Decreased vagus nerve activity occurs in inflammatory bowel disease (IBD) as a result of less anti-inflammatory activity by acetylcholine activation [R].

In animals, increased acetylcholine reduced gut mucosal inflammation (MHC II level and pro-inflammatory cytokines via α7nAChR) [R].

Acetylcholine has been shown to reduce IL-6, IL1B, TNF-a and other pro-inflammatory cytokines in different inflammatory conditions, including IBD [R].

Acetylcholine receptors (α7nAChR) are found on various immune cells (macrophages, monocytes and mast cells), and reduce inflammation by inhibiting their activation [R].

However, acetylcholine (via nAChR) also suppresses production of anti-inflammatory cytokine (IL-10).

4) Acetylcholine Improves Wakefulness

Acetylcholine is one of the main neurotransmitters responsible for wakefulness, in addition to orexin, histamine, norepinephrine, and dopamine [R, R].

Acetylcholine release is increased during wakefulness [R].

In rats, sedative and hypnotics (zolpidem, diazepam, and eszopiclone) alter acetylcholine release [R].

5) Acetylcholine Helps You Sleep Better

Acetylcholine promotes REM sleep, which helps memory storage and for the brain to rest [R].

6) Acetylcholine Helps Gut Movement

Nicotine ( via nicotinic acetylcholine receptors) helps gut flow.

This is why when 1 in 6 people stop smoking, they get constipation [R].

Also, antidepressant drugs are able to inhibit this acetylcholine receptor commonly causes constipation as a side effect [R].

The part of the nervous system responsible for ‘rest and digest’ (parasympathetic) uses acetylcholine to cause these effects [R].

7) Acetylcholine Helps Pain Reduction

Directly activating choline receptors or increasing acetylcholine reduces pain in rodents and humans, while blocking choline (muscarinic) receptors increases pain sensitivity [R].

Higher levels of acetylcholine in the spinal cord causes pain relief, whereas decreasing acetylcholine levels or activity (via receptor blockade) pain sensitivity [R].

Donepezil, a drug that increases acetylcholine, produces a dose-dependent pain relieving effect in humans and is also effective as a preventative treatment for migraine [R].

Activating the nicotinic receptors also exerts anti-pain effects in animal models of acute as well as chronic pain states [R].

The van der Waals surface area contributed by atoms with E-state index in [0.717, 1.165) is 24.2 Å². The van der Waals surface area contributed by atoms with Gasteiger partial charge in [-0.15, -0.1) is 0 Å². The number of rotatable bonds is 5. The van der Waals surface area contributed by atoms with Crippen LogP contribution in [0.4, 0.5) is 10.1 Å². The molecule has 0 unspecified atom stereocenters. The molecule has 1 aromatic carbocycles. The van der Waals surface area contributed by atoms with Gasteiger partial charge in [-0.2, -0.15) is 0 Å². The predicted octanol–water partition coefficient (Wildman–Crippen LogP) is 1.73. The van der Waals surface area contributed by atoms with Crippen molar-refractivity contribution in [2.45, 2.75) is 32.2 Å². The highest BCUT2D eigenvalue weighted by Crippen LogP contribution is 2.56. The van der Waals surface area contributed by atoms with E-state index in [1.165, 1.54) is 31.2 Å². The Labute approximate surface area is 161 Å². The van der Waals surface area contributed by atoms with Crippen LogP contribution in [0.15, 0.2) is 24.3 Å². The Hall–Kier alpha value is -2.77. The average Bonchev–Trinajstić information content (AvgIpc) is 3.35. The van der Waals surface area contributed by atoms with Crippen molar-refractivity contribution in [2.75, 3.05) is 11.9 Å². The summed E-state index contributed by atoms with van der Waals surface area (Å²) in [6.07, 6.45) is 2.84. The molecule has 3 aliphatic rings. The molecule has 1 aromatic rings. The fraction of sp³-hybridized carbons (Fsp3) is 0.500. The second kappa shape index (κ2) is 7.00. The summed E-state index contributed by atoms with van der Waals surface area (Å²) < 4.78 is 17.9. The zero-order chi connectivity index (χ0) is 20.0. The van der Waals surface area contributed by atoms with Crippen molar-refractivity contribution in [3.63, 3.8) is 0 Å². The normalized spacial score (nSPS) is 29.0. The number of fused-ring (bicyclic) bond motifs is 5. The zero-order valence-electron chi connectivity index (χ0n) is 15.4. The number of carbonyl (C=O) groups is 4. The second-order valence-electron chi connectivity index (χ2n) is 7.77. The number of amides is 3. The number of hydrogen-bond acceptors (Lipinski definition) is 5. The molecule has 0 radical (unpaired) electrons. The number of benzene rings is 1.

8) Acetylcholine Protects Against Infections

Acetylcholine can modulate inflammatory responses. Acetylcholine was shown to have the ability to inhibit biofilm formation during a fungal infection (Candida albicans) in an animal model of infection [R].

9) Acetylcholine Improves Blood Flow

Acetylcholine in the blood increases production of nitric oxide in the blood vessels (via muscarinic receptors), leading to improved blood circulation (vasodilation) [R].

10) Acetylcholine and Hormones

Acetylcholine affects pituitary hormone secretion by acting on the hypothalamus. It causes prolactin and growth hormone to secrete from pituitary glands [R, R].

Negative Effects of Acetylcholine


The association between smoking and depression has been reported in many studies [R].

In chronic smokers, acetylcholine (nicotinic) receptors are increased, rather than decreased, as is often the case with chronic substance use. It could be the increase in these receptors which contribute to the association of depression and smoking [R].

Based on animal models, too much activation of certain acetylcholine receptors (nicotinic receptors -alpha4beta2 or alpha7) may contribute to depression [R, R].

How to Increase Acetylcholine

Supplements for Acetylcholine Deficiency

In order to increase your body’s levels of acetylcholine, you should increase choline levels. Choline can be found in a variety of sources [R].

When it comes to the herbs listed, they increase acetylcholine by inhibiting the enzyme that breaks them down – acetylcholinesterase.  Most common herbs have some inhibitory activity against the enzyme.